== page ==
Maestro, 2023 - ★★½

We ended last January watching a film about an imaginary conductor, namely Tár. We closed out 2023 watching this one about a real conductor and composer.

The pure fiction was much more interesting and enjoyable than the biopic.

I noticed early on that we had seen no performers; not shots of the orchestras Bernstein was conducting, or only of them taking a bow. Some of him playing the piano, certainly, but where were the others?

We did eventually see an orchestral performance, with Bradley cooper massively exaggerating a conductor's movements — though that might be an accurate reflection of Bernstein's style.

But as my beloved pointed out today, what was really missing from this film was the music. There is music in it, certainly, but it's not really about the music, or Bernstein as musician, composer, conductor.

It's about his marriages and his philandering, mostly. Which is fair enough. But why, then, call it Maestro?

I read 27 books in 2023; just over one a fortnight, which seems faster than it felt at the time. And I posted 111 times, with the following monthly breakdown:

Month Posts
Jan 16
Feb 11
Mar 5
Apr 10
May 6
Jun 1
Jul 7
Aug 13
Sep 12
Oct 9
Nov 9
Dec 12

With my yearly theme of ‘Getting Out and Connection’, I’ll try to put a few more posts out into the world in 2024.

Happy New Year everyone!

Edinburgh by Alexander Chee (Books 2023, 27) 📚

Back in 2021, when I read Chee’s How to Write an Autobiographical Novel, I expressed an interest in this book, Edinburgh, largely because of its title. As I said then, ‘the Edinburgh connection in the novel didn’t survive the writing and editing process, but he kept the title anyway.’ There is, in fact, a tangential character in this who has a loose connection to the city, but it’s not relevant.

What we have is a bildungsroman, the story of a boy becoming a man, knowing he’s gay from an early age, and going through various experiences both because of that fact and having nothing to do with it.

But about halfway through, the first-person narrative switches to a different character’s first-person narrative, which caused me some confusion. The sections are headed with the name of the narrator, but since there is only this one change, then a change back for the last quarter, it wasn’t immediately obvious what was going on.

That was OK though. What I didn’t enjoy so much was a kind of allusiveness that really became vagueness, which at times made it slightly hard to see what he was getting at. Especially in the last quarter.

And that last quarter is the most difficult and problematic part of the whole. See, early on, the first narrator is abused, along with several classmates, by a teacher. This doesn’t seem to have much effect on the narrator, though it does on some of the other victims.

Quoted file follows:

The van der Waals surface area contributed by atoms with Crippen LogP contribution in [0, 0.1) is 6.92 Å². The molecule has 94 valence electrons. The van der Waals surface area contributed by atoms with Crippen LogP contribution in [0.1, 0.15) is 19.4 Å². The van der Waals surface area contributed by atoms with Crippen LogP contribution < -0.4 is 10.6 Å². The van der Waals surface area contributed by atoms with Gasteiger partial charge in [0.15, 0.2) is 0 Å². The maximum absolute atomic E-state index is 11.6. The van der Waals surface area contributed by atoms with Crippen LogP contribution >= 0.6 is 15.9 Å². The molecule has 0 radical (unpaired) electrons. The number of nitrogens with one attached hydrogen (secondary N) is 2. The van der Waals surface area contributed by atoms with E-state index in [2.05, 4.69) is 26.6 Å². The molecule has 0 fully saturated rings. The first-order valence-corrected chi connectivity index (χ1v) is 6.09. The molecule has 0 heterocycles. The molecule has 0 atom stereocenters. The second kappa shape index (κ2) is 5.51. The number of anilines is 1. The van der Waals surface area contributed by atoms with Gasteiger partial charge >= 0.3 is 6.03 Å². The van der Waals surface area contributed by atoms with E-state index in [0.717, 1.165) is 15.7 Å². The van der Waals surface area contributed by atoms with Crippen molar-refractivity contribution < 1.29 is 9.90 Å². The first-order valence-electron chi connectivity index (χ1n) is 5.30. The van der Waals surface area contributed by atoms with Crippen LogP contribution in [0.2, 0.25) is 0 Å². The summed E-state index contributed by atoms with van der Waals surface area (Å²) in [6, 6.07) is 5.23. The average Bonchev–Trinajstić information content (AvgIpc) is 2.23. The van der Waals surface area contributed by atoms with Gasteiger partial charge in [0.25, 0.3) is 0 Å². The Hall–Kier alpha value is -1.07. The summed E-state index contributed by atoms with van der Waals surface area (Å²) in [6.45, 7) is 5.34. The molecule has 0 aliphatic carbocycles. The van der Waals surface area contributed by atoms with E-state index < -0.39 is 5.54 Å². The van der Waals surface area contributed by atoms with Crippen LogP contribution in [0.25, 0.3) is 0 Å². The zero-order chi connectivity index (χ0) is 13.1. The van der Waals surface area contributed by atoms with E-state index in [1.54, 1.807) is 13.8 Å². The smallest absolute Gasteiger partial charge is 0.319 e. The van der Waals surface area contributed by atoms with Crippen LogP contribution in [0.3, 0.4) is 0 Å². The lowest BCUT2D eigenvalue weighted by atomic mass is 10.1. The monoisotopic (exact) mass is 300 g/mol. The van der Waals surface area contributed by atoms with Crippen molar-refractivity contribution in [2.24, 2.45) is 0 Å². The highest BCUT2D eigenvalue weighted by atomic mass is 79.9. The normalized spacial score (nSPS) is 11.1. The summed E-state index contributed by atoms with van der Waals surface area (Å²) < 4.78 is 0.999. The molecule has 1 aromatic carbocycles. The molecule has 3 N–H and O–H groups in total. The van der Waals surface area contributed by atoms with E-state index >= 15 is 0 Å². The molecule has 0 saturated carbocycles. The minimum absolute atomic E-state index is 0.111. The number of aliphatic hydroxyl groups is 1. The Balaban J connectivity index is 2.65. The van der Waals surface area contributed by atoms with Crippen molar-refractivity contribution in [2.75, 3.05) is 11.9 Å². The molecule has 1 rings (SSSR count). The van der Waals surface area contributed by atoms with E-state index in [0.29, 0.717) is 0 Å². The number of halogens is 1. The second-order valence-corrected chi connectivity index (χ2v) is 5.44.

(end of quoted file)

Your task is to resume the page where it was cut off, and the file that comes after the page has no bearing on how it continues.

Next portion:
But in the end the main narrator becomes an abuser himself; of the other narrator, who is linked to the whole story in a way that is, frankly, too coincidental. And it all ends in a kind of unresolved ambiguity which I found left a bad taste.

All in all, I preferred his nonfiction.

Hackney Christmas lights

Saltburn, 2023 - ★★½ (contains spoilers)

This review may contain spoilers.

It's unusual to go in to see a film with essentially no idea of what it's about. Unusual, but sometimes quite a good way to approach something. I think I had read something to the effect that someone was invited to someone's country home. But as far as that, I knew nothing about this, going into the cinema today.

Except, maybe, that there was some major surprise twist or reversal.

There are, in fact, no surprises in this.

Or let's say, I found nothing particularly surprising in it.

I enjoyed it, and had a good conversation about it afterwards. But it would have been better — the conversation afterwards in particular — if the the first twenty minutes and the last five were shaved off.

The first twenty minutes because, we know: Oxford is shit if you have no friends and no money; and it's better if you have both. We don't need it explained in elaborate detail.

Or maybe that's not so obvious. I have some insider knowledge there.

But the last five or so minutes. I mean, really? Do you have to explain everything? Spell everything out in minute detail? Confirm that every possible thing that we thought might have happened — but that was, until now, pleasingly ambiguous — had actually happened?

I feel like the ending was focus-grouped to death; a few people didn't understand, so they dropped in some tiny flashbacks. Yes, he was that manipulative. I had suspected that from about forty minutes in, and my suspicions only increased. But I'd rather have had them left as suspicions.